Fostering a Sense of Wonder in the Science Classroom
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- Hadzigeorgiou, Y.P. Res Sci Educ (2012) 42: 985. doi:10.1007/s11165-011-9225-6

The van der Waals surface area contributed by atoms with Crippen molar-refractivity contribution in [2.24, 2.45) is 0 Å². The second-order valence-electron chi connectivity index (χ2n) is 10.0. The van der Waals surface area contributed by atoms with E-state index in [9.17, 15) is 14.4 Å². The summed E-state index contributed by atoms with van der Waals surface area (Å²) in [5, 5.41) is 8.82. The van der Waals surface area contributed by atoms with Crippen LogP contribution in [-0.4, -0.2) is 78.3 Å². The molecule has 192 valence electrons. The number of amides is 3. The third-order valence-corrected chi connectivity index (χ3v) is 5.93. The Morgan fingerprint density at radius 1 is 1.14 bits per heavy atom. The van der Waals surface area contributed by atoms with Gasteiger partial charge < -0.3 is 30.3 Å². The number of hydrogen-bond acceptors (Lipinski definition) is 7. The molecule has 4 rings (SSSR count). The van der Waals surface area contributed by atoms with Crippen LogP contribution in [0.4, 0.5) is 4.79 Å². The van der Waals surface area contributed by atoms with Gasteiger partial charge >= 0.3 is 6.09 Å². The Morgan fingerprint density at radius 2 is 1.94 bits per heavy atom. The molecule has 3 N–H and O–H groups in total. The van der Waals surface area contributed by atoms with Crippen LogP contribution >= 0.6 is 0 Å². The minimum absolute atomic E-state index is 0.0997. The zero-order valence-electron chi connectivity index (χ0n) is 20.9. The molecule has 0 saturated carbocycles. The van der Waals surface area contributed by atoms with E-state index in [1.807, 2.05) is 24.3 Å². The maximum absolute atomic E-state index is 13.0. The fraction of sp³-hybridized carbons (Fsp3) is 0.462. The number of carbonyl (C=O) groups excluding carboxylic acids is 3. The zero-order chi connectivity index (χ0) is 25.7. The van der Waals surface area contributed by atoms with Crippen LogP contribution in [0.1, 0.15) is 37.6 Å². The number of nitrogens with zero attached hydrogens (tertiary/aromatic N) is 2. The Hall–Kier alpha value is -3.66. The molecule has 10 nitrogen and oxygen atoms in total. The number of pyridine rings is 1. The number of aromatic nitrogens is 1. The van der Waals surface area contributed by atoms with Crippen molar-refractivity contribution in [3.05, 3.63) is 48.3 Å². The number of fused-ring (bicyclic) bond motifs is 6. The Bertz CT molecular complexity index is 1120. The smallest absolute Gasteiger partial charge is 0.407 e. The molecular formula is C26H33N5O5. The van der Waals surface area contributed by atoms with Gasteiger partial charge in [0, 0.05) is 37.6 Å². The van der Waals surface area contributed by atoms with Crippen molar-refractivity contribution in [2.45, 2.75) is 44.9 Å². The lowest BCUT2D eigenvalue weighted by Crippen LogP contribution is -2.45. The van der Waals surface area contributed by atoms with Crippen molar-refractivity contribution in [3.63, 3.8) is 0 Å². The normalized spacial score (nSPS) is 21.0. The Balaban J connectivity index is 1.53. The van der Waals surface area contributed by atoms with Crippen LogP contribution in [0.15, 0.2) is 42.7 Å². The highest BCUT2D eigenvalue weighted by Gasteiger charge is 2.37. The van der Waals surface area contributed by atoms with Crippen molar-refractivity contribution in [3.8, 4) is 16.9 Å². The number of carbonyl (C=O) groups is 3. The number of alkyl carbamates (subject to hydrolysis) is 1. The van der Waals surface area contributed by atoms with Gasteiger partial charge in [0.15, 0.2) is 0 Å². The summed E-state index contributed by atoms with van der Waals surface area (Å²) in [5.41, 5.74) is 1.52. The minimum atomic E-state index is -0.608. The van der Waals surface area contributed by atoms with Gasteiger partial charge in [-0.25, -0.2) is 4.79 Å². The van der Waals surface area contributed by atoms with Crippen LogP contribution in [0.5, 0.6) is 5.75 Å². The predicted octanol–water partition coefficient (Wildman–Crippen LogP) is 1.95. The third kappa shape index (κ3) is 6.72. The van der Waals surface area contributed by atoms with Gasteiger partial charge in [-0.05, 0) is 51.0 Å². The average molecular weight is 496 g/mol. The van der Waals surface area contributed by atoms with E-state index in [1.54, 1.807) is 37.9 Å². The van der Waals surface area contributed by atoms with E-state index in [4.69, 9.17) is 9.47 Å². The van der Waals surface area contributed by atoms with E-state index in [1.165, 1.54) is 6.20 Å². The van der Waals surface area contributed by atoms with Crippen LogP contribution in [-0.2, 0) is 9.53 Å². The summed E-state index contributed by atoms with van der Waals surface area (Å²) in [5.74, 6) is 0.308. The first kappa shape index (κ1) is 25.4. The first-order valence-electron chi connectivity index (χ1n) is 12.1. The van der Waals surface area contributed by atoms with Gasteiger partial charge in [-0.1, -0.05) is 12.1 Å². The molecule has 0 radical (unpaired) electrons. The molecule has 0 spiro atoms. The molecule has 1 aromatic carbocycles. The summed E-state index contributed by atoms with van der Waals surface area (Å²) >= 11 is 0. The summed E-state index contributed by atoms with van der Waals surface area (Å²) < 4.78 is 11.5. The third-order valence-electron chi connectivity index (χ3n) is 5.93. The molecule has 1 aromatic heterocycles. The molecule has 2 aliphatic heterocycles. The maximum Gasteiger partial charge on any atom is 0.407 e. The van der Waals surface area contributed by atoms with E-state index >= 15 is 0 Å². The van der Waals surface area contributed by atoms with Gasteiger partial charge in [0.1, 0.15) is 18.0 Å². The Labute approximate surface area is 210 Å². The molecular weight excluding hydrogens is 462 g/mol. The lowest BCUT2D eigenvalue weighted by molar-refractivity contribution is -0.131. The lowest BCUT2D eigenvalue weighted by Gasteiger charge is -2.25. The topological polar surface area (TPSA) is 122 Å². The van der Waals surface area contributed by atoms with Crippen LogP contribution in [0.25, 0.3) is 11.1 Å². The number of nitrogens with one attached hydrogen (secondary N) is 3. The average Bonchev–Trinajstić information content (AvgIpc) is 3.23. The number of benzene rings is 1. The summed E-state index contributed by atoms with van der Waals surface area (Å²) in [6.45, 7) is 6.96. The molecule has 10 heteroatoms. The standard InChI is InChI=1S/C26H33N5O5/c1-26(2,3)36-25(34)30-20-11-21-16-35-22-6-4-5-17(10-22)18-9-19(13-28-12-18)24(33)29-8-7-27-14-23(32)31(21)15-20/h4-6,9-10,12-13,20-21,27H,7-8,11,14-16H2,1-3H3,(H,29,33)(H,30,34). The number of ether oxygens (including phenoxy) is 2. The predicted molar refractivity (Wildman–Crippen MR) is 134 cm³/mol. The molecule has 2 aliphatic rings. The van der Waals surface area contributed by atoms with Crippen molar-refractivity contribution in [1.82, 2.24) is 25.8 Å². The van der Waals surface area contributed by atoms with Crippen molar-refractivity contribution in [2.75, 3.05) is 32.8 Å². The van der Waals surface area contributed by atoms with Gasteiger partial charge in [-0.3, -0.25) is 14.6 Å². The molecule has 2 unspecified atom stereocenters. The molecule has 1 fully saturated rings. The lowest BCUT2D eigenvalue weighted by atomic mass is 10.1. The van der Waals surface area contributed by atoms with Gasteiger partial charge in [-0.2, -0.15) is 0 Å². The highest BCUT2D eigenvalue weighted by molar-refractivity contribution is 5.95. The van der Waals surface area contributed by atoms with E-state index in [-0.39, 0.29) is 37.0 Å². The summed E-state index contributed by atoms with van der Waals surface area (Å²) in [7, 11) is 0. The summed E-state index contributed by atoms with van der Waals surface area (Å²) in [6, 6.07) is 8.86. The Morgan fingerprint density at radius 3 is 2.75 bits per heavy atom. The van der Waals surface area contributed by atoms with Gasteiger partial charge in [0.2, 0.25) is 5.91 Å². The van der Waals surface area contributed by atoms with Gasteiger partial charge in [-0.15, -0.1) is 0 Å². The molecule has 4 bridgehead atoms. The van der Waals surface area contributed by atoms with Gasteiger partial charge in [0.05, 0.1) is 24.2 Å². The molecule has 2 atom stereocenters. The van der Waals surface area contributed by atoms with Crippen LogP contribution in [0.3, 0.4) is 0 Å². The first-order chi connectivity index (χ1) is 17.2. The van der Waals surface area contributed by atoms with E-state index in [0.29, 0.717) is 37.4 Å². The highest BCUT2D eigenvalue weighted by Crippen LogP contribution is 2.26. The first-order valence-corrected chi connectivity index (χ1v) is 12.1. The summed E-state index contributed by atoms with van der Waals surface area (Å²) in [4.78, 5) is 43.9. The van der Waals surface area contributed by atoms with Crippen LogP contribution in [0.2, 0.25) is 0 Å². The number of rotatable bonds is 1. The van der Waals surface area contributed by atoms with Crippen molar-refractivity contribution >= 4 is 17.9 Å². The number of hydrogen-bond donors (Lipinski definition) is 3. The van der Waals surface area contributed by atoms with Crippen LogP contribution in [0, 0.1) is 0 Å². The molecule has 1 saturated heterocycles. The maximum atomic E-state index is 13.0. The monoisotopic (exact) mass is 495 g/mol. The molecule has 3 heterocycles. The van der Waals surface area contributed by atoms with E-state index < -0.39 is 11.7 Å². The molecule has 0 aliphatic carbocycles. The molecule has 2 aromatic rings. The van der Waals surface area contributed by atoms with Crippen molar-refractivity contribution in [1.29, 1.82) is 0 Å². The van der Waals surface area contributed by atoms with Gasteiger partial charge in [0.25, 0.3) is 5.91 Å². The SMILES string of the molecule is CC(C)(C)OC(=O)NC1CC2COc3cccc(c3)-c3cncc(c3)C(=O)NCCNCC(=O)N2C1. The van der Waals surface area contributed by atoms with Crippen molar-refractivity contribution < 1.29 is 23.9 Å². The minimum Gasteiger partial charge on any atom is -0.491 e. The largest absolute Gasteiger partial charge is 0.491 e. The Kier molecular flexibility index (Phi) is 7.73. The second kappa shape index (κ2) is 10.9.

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This paper reports on a study undertaken with the primary aim of investigating the role of wonder in the learning process. The study was carried out by a 9th grade science teacher in collaboration with a university professor. The teacher taught two classrooms of 27 and 30 students respectively, by trying to evoke a sense of wonder only in one of them. To this end the teacher identified ideas and phenomena as potential sources of wonder and initiated the instruction through these ideas and phenomena. Observation and especially student optional journals were the main instruments of the research. A quantitative analysis of journal entries made by the students of both classrooms, provided evidence for higher involvement for the students—both males and females—of the classroom where the teacher evoked a sense of wonder. Also an analysis of students’ comments provided evidence that wonder, experienced as astonishment and a shock of awareness can help students change their outlook on natural phenomena. Moreover two paper-and-pencil tests administered at the end of the school year provided additional evidence that wonder had an effect on students’ ability to remember “wonder-full” ideas and also an effect on better understanding, of at least, three phenomena. This empirical evidence of better retention and understanding is evidence of the role of wonder as an attention catcher and generally of the role of affective factors in the learning process.